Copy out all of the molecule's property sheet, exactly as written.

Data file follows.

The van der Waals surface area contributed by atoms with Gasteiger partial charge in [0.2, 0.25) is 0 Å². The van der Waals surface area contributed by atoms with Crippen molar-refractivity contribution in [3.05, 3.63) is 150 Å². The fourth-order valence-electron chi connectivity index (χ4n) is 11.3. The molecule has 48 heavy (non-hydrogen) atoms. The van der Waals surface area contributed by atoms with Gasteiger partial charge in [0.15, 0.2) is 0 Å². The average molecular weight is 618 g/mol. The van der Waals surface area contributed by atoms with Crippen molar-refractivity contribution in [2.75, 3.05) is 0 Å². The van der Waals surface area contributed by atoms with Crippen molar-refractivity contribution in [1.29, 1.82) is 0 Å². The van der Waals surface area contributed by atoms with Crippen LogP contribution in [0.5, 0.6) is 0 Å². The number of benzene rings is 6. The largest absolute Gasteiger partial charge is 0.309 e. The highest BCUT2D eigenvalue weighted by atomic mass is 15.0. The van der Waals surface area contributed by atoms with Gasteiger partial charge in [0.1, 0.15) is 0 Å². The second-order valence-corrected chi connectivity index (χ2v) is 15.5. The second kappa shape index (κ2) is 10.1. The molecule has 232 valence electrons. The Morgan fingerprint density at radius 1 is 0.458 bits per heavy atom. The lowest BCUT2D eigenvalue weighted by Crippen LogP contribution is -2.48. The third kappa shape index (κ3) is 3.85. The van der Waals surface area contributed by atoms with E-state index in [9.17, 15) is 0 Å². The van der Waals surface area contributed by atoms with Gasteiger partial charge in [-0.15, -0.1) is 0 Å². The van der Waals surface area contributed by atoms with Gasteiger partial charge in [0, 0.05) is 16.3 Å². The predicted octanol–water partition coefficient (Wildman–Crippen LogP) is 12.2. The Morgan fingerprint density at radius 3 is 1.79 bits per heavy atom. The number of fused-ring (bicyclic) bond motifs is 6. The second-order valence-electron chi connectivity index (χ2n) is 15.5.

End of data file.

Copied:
The van der Waals surface area contributed by atoms with Gasteiger partial charge in [0.2, 0.25) is 0 Å². The van der Waals surface area contributed by atoms with Crippen molar-refractivity contribution in [3.05, 3.63) is 150 Å². The fourth-order valence-electron chi connectivity index (χ4n) is 11.3. The molecule has 48 heavy (non-hydrogen) atoms. The van der Waals surface area contributed by atoms with Gasteiger partial charge in [0.15, 0.2) is 0 Å². The average molecular weight is 618 g/mol. The van der Waals surface area contributed by atoms with Crippen molar-refractivity contribution in [2.75, 3.05) is 0 Å². The van der Waals surface area contributed by atoms with Crippen molar-refractivity contribution in [1.29, 1.82) is 0 Å². The van der Waals surface area contributed by atoms with Crippen LogP contribution in [0.5, 0.6) is 0 Å². The number of benzene rings is 6. The largest absolute Gasteiger partial charge is 0.309 e. The highest BCUT2D eigenvalue weighted by atomic mass is 15.0. The van der Waals surface area contributed by atoms with Gasteiger partial charge in [0.1, 0.15) is 0 Å². The second-order valence-corrected chi connectivity index (χ2v) is 15.5. The second kappa shape index (κ2) is 10.1. The molecule has 232 valence electrons. The Morgan fingerprint density at radius 1 is 0.458 bits per heavy atom. The lowest BCUT2D eigenvalue weighted by Crippen LogP contribution is -2.48. The third kappa shape index (κ3) is 3.85. The van der Waals surface area contributed by atoms with E-state index in [9.17, 15) is 0 Å². The van der Waals surface area contributed by atoms with Gasteiger partial charge in [-0.15, -0.1) is 0 Å². The van der Waals surface area contributed by atoms with Gasteiger partial charge in [0, 0.05) is 16.3 Å². The predicted octanol–water partition coefficient (Wildman–Crippen LogP) is 12.2. The Morgan fingerprint density at radius 3 is 1.79 bits per heavy atom. The number of fused-ring (bicyclic) bond motifs is 6. The second-order valence-electron chi connectivity index (χ2n) is 15.5.